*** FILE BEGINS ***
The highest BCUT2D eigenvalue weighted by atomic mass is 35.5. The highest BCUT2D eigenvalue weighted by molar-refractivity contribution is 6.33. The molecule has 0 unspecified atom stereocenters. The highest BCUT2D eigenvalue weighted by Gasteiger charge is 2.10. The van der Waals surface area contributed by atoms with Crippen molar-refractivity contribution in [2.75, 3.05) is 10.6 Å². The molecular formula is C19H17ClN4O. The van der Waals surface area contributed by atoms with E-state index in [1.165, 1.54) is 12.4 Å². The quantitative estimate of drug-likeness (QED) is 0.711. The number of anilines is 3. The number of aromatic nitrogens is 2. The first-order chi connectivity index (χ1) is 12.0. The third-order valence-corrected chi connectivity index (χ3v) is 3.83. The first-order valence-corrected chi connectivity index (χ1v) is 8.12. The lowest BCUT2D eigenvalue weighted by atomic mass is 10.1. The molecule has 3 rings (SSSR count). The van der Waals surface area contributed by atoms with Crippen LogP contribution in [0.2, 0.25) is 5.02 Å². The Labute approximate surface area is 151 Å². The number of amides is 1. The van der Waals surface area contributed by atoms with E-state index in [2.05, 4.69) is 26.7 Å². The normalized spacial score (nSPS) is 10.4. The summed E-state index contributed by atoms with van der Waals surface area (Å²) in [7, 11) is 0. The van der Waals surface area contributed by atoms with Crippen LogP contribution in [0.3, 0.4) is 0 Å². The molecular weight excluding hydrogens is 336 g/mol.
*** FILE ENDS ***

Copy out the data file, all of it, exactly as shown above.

The highest BCUT2D eigenvalue weighted by atomic mass is 35.5. The highest BCUT2D eigenvalue weighted by molar-refractivity contribution is 6.33. The molecule has 0 unspecified atom stereocenters. The highest BCUT2D eigenvalue weighted by Gasteiger charge is 2.10. The van der Waals surface area contributed by atoms with Crippen molar-refractivity contribution in [2.75, 3.05) is 10.6 Å². The molecular formula is C19H17ClN4O. The van der Waals surface area contributed by atoms with E-state index in [1.165, 1.54) is 12.4 Å². The quantitative estimate of drug-likeness (QED) is 0.711. The number of anilines is 3. The number of aromatic nitrogens is 2. The first-order chi connectivity index (χ1) is 12.0. The third-order valence-corrected chi connectivity index (χ3v) is 3.83. The first-order valence-corrected chi connectivity index (χ1v) is 8.12. The lowest BCUT2D eigenvalue weighted by atomic mass is 10.1. The molecule has 3 rings (SSSR count). The van der Waals surface area contributed by atoms with Crippen LogP contribution in [0.2, 0.25) is 5.02 Å². The Labute approximate surface area is 151 Å². The number of amides is 1. The van der Waals surface area contributed by atoms with E-state index in [2.05, 4.69) is 26.7 Å². The normalized spacial score (nSPS) is 10.4. The summed E-state index contributed by atoms with van der Waals surface area (Å²) in [7, 11) is 0. The van der Waals surface area contributed by atoms with Crippen LogP contribution in [0.3, 0.4) is 0 Å². The molecular weight excluding hydrogens is 336 g/mol.